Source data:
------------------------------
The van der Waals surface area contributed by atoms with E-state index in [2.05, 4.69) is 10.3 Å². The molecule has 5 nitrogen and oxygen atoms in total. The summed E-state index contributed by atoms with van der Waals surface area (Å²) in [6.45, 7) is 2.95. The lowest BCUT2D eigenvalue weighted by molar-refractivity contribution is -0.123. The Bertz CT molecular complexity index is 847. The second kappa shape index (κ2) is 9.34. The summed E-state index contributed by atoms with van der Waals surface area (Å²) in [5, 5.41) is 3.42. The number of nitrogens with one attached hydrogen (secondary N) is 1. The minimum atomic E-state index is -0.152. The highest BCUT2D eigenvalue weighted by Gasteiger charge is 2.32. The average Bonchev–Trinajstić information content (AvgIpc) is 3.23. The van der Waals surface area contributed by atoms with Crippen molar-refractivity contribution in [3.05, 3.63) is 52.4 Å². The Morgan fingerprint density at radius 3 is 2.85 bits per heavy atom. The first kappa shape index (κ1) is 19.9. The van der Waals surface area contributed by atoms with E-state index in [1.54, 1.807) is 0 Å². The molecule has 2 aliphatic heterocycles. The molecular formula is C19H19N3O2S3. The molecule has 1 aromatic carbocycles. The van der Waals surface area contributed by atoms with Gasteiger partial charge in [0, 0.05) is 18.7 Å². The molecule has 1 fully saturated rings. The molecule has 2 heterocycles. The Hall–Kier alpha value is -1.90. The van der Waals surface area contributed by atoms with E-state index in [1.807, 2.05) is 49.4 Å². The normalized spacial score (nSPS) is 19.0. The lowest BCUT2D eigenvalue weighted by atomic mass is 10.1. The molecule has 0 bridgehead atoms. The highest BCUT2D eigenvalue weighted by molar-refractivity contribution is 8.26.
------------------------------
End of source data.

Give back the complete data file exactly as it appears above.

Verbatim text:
The van der Waals surface area contributed by atoms with E-state index in [2.05, 4.69) is 10.3 Å². The molecule has 5 nitrogen and oxygen atoms in total. The summed E-state index contributed by atoms with van der Waals surface area (Å²) in [6.45, 7) is 2.95. The lowest BCUT2D eigenvalue weighted by molar-refractivity contribution is -0.123. The Bertz CT molecular complexity index is 847. The second kappa shape index (κ2) is 9.34. The summed E-state index contributed by atoms with van der Waals surface area (Å²) in [5, 5.41) is 3.42. The number of nitrogens with one attached hydrogen (secondary N) is 1. The minimum atomic E-state index is -0.152. The highest BCUT2D eigenvalue weighted by Gasteiger charge is 2.32. The average Bonchev–Trinajstić information content (AvgIpc) is 3.23. The van der Waals surface area contributed by atoms with Crippen molar-refractivity contribution in [3.05, 3.63) is 52.4 Å². The Morgan fingerprint density at radius 3 is 2.85 bits per heavy atom. The first kappa shape index (κ1) is 19.9. The van der Waals surface area contributed by atoms with E-state index in [1.54, 1.807) is 0 Å². The molecule has 2 aliphatic heterocycles. The molecular formula is C19H19N3O2S3. The molecule has 1 aromatic carbocycles. The van der Waals surface area contributed by atoms with Gasteiger partial charge in [0, 0.05) is 18.7 Å². The molecule has 1 fully saturated rings. The molecule has 2 heterocycles. The Hall–Kier alpha value is -1.90. The van der Waals surface area contributed by atoms with E-state index in [1.807, 2.05) is 49.4 Å². The normalized spacial score (nSPS) is 19.0. The lowest BCUT2D eigenvalue weighted by atomic mass is 10.1. The molecule has 0 bridgehead atoms. The highest BCUT2D eigenvalue weighted by molar-refractivity contribution is 8.26.